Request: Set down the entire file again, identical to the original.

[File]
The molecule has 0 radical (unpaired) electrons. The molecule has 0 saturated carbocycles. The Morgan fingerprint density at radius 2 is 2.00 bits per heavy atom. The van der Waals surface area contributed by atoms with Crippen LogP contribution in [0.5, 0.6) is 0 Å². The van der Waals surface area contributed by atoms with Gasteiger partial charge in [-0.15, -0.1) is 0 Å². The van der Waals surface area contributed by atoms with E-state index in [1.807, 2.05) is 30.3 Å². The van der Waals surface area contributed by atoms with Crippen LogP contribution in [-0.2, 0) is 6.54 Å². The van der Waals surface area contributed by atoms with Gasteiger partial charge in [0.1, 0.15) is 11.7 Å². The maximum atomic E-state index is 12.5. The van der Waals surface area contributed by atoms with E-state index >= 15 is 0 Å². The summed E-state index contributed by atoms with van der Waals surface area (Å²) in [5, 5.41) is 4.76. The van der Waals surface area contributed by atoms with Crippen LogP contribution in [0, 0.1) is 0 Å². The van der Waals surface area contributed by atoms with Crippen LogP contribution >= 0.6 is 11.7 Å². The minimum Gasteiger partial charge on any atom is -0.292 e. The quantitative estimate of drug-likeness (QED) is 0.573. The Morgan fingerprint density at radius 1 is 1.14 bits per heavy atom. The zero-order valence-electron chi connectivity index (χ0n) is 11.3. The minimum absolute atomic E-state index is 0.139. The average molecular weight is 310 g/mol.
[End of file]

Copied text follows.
The molecule has 0 radical (unpaired) electrons. The molecule has 0 saturated carbocycles. The Morgan fingerprint density at radius 2 is 2.00 bits per heavy atom. The van der Waals surface area contributed by atoms with Crippen LogP contribution in [0.5, 0.6) is 0 Å². The van der Waals surface area contributed by atoms with Gasteiger partial charge in [-0.15, -0.1) is 0 Å². The van der Waals surface area contributed by atoms with E-state index in [1.807, 2.05) is 30.3 Å². The van der Waals surface area contributed by atoms with Crippen LogP contribution in [-0.2, 0) is 6.54 Å². The van der Waals surface area contributed by atoms with Gasteiger partial charge in [0.1, 0.15) is 11.7 Å². The maximum atomic E-state index is 12.5. The van der Waals surface area contributed by atoms with E-state index >= 15 is 0 Å². The summed E-state index contributed by atoms with van der Waals surface area (Å²) in [5, 5.41) is 4.76. The van der Waals surface area contributed by atoms with Crippen LogP contribution in [0, 0.1) is 0 Å². The van der Waals surface area contributed by atoms with Crippen LogP contribution >= 0.6 is 11.7 Å². The minimum Gasteiger partial charge on any atom is -0.292 e. The quantitative estimate of drug-likeness (QED) is 0.573. The Morgan fingerprint density at radius 1 is 1.14 bits per heavy atom. The zero-order valence-electron chi connectivity index (χ0n) is 11.3. The minimum absolute atomic E-state index is 0.139. The average molecular weight is 310 g/mol.